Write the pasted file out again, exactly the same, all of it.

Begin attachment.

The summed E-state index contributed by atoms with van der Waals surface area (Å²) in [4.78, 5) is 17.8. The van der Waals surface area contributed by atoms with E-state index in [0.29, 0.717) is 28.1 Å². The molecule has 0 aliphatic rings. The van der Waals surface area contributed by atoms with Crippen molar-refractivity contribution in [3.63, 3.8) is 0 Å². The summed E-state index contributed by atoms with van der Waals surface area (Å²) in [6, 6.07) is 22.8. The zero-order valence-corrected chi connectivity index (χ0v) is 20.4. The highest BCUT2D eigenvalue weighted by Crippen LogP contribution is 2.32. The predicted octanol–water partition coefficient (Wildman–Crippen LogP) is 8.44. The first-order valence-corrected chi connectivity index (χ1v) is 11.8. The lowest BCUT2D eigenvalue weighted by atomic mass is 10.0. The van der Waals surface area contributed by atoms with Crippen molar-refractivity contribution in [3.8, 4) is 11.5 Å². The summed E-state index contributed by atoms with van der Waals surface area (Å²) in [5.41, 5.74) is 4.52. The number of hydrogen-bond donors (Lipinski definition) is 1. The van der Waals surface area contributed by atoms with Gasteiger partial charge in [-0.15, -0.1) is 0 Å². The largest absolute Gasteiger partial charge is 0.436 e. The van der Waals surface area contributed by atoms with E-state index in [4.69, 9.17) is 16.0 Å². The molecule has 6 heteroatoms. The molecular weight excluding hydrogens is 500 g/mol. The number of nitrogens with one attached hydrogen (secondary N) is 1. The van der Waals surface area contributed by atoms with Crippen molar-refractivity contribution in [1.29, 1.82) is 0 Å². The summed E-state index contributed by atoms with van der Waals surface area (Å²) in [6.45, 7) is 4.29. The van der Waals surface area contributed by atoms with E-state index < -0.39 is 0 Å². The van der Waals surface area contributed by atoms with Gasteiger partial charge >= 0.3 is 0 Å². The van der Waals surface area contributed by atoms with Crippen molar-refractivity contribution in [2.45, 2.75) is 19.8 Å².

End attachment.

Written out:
The summed E-state index contributed by atoms with van der Waals surface area (Å²) in [4.78, 5) is 17.8. The van der Waals surface area contributed by atoms with E-state index in [0.29, 0.717) is 28.1 Å². The molecule has 0 aliphatic rings. The van der Waals surface area contributed by atoms with Crippen molar-refractivity contribution in [3.63, 3.8) is 0 Å². The summed E-state index contributed by atoms with van der Waals surface area (Å²) in [6, 6.07) is 22.8. The zero-order valence-corrected chi connectivity index (χ0v) is 20.4. The highest BCUT2D eigenvalue weighted by Crippen LogP contribution is 2.32. The predicted octanol–water partition coefficient (Wildman–Crippen LogP) is 8.44. The first-order valence-corrected chi connectivity index (χ1v) is 11.8. The lowest BCUT2D eigenvalue weighted by atomic mass is 10.0. The van der Waals surface area contributed by atoms with Crippen molar-refractivity contribution in [3.8, 4) is 11.5 Å². The summed E-state index contributed by atoms with van der Waals surface area (Å²) in [5.41, 5.74) is 4.52. The number of hydrogen-bond donors (Lipinski definition) is 1. The van der Waals surface area contributed by atoms with Gasteiger partial charge in [-0.15, -0.1) is 0 Å². The largest absolute Gasteiger partial charge is 0.436 e. The van der Waals surface area contributed by atoms with E-state index in [4.69, 9.17) is 16.0 Å². The molecule has 6 heteroatoms. The molecular weight excluding hydrogens is 500 g/mol. The number of nitrogens with one attached hydrogen (secondary N) is 1. The van der Waals surface area contributed by atoms with Crippen molar-refractivity contribution in [1.29, 1.82) is 0 Å². The summed E-state index contributed by atoms with van der Waals surface area (Å²) in [6.45, 7) is 4.29. The van der Waals surface area contributed by atoms with E-state index < -0.39 is 0 Å². The van der Waals surface area contributed by atoms with Gasteiger partial charge >= 0.3 is 0 Å². The van der Waals surface area contributed by atoms with Crippen molar-refractivity contribution in [2.45, 2.75) is 19.8 Å².